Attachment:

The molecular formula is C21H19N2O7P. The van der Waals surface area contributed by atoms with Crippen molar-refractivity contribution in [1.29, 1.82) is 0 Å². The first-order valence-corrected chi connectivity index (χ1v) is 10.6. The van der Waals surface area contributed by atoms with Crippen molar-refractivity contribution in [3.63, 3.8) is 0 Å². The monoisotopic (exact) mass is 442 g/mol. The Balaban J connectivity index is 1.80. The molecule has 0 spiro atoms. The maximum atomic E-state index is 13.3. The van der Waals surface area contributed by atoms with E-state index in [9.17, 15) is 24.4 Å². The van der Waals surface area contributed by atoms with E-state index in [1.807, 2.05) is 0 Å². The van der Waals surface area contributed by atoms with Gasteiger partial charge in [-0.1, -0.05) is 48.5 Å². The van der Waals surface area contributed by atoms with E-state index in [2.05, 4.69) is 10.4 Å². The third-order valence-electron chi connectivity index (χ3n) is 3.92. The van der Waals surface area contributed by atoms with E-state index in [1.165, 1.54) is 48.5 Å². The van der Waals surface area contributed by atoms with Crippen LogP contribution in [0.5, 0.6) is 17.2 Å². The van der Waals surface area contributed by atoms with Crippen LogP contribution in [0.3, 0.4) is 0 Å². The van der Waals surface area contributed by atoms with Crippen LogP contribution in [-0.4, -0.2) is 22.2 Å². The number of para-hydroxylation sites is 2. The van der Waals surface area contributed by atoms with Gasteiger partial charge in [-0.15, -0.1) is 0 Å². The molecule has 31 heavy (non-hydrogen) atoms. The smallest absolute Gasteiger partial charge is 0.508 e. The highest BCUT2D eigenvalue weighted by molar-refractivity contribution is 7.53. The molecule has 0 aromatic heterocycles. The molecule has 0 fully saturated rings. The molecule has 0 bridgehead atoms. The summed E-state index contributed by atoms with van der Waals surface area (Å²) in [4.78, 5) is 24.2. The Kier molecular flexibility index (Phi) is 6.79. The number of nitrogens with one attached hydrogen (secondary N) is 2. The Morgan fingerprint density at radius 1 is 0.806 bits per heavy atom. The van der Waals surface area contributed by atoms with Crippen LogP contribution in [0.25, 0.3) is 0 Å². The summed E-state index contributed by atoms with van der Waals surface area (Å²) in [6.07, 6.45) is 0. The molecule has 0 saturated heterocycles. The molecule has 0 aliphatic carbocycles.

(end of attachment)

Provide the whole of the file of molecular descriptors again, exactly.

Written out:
The molecular formula is C21H19N2O7P. The van der Waals surface area contributed by atoms with Crippen molar-refractivity contribution in [1.29, 1.82) is 0 Å². The first-order valence-corrected chi connectivity index (χ1v) is 10.6. The van der Waals surface area contributed by atoms with Crippen molar-refractivity contribution in [3.63, 3.8) is 0 Å². The monoisotopic (exact) mass is 442 g/mol. The Balaban J connectivity index is 1.80. The molecule has 0 spiro atoms. The maximum atomic E-state index is 13.3. The van der Waals surface area contributed by atoms with E-state index in [9.17, 15) is 24.4 Å². The van der Waals surface area contributed by atoms with E-state index in [1.807, 2.05) is 0 Å². The van der Waals surface area contributed by atoms with Gasteiger partial charge in [-0.1, -0.05) is 48.5 Å². The van der Waals surface area contributed by atoms with E-state index in [2.05, 4.69) is 10.4 Å². The third-order valence-electron chi connectivity index (χ3n) is 3.92. The van der Waals surface area contributed by atoms with E-state index in [1.165, 1.54) is 48.5 Å². The van der Waals surface area contributed by atoms with Crippen LogP contribution in [0.5, 0.6) is 17.2 Å². The van der Waals surface area contributed by atoms with Crippen LogP contribution in [0.3, 0.4) is 0 Å². The van der Waals surface area contributed by atoms with Crippen LogP contribution in [-0.4, -0.2) is 22.2 Å². The number of para-hydroxylation sites is 2. The van der Waals surface area contributed by atoms with Gasteiger partial charge in [-0.15, -0.1) is 0 Å². The molecule has 31 heavy (non-hydrogen) atoms. The smallest absolute Gasteiger partial charge is 0.508 e. The highest BCUT2D eigenvalue weighted by molar-refractivity contribution is 7.53. The molecule has 0 aromatic heterocycles. The molecule has 0 fully saturated rings. The molecule has 0 bridgehead atoms. The summed E-state index contributed by atoms with van der Waals surface area (Å²) in [4.78, 5) is 24.2. The Kier molecular flexibility index (Phi) is 6.79. The number of nitrogens with one attached hydrogen (secondary N) is 2. The Morgan fingerprint density at radius 1 is 0.806 bits per heavy atom. The van der Waals surface area contributed by atoms with Crippen LogP contribution in [0.25, 0.3) is 0 Å². The summed E-state index contributed by atoms with van der Waals surface area (Å²) in [6.07, 6.45) is 0. The molecule has 0 saturated heterocycles. The molecule has 0 aliphatic carbocycles.